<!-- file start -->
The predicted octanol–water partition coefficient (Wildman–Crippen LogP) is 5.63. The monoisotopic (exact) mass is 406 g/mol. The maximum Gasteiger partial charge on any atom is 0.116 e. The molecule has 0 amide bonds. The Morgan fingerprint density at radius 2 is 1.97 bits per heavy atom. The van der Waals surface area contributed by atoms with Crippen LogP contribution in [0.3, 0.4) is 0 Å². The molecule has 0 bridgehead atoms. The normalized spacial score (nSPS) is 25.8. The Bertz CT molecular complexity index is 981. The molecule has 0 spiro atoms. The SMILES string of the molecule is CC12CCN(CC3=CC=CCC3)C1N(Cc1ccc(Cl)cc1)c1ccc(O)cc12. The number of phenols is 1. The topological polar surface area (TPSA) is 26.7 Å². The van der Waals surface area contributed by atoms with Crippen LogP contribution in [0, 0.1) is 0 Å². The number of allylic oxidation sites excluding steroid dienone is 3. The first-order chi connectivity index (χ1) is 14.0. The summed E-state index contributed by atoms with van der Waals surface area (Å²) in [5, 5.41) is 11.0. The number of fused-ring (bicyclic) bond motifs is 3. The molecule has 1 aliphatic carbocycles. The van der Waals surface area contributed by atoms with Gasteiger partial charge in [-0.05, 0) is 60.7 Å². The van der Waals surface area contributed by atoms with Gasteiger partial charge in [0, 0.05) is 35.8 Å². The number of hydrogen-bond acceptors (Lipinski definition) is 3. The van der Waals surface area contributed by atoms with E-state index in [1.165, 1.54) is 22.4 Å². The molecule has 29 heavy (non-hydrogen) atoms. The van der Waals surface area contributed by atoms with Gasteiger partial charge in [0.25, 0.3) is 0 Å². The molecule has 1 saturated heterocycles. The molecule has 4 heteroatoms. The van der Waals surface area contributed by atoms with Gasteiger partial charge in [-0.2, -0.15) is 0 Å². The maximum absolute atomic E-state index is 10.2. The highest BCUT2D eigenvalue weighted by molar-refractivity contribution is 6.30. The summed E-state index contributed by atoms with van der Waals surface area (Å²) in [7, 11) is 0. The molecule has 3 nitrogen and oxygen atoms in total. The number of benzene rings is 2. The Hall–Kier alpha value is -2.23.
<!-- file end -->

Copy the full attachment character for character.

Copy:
The predicted octanol–water partition coefficient (Wildman–Crippen LogP) is 5.63. The monoisotopic (exact) mass is 406 g/mol. The maximum Gasteiger partial charge on any atom is 0.116 e. The molecule has 0 amide bonds. The Morgan fingerprint density at radius 2 is 1.97 bits per heavy atom. The van der Waals surface area contributed by atoms with Crippen LogP contribution in [0.3, 0.4) is 0 Å². The molecule has 0 bridgehead atoms. The normalized spacial score (nSPS) is 25.8. The Bertz CT molecular complexity index is 981. The molecule has 0 spiro atoms. The SMILES string of the molecule is CC12CCN(CC3=CC=CCC3)C1N(Cc1ccc(Cl)cc1)c1ccc(O)cc12. The number of phenols is 1. The topological polar surface area (TPSA) is 26.7 Å². The van der Waals surface area contributed by atoms with Crippen LogP contribution in [0, 0.1) is 0 Å². The number of allylic oxidation sites excluding steroid dienone is 3. The first-order chi connectivity index (χ1) is 14.0. The summed E-state index contributed by atoms with van der Waals surface area (Å²) in [5, 5.41) is 11.0. The number of fused-ring (bicyclic) bond motifs is 3. The molecule has 1 aliphatic carbocycles. The van der Waals surface area contributed by atoms with Gasteiger partial charge in [-0.05, 0) is 60.7 Å². The van der Waals surface area contributed by atoms with Gasteiger partial charge in [0, 0.05) is 35.8 Å². The number of hydrogen-bond acceptors (Lipinski definition) is 3. The van der Waals surface area contributed by atoms with E-state index in [1.165, 1.54) is 22.4 Å². The molecule has 29 heavy (non-hydrogen) atoms. The van der Waals surface area contributed by atoms with Gasteiger partial charge in [0.25, 0.3) is 0 Å². The molecule has 1 saturated heterocycles. The molecule has 4 heteroatoms. The van der Waals surface area contributed by atoms with Gasteiger partial charge in [-0.2, -0.15) is 0 Å². The maximum absolute atomic E-state index is 10.2. The highest BCUT2D eigenvalue weighted by molar-refractivity contribution is 6.30. The summed E-state index contributed by atoms with van der Waals surface area (Å²) in [7, 11) is 0. The molecule has 3 nitrogen and oxygen atoms in total. The number of benzene rings is 2. The Hall–Kier alpha value is -2.23.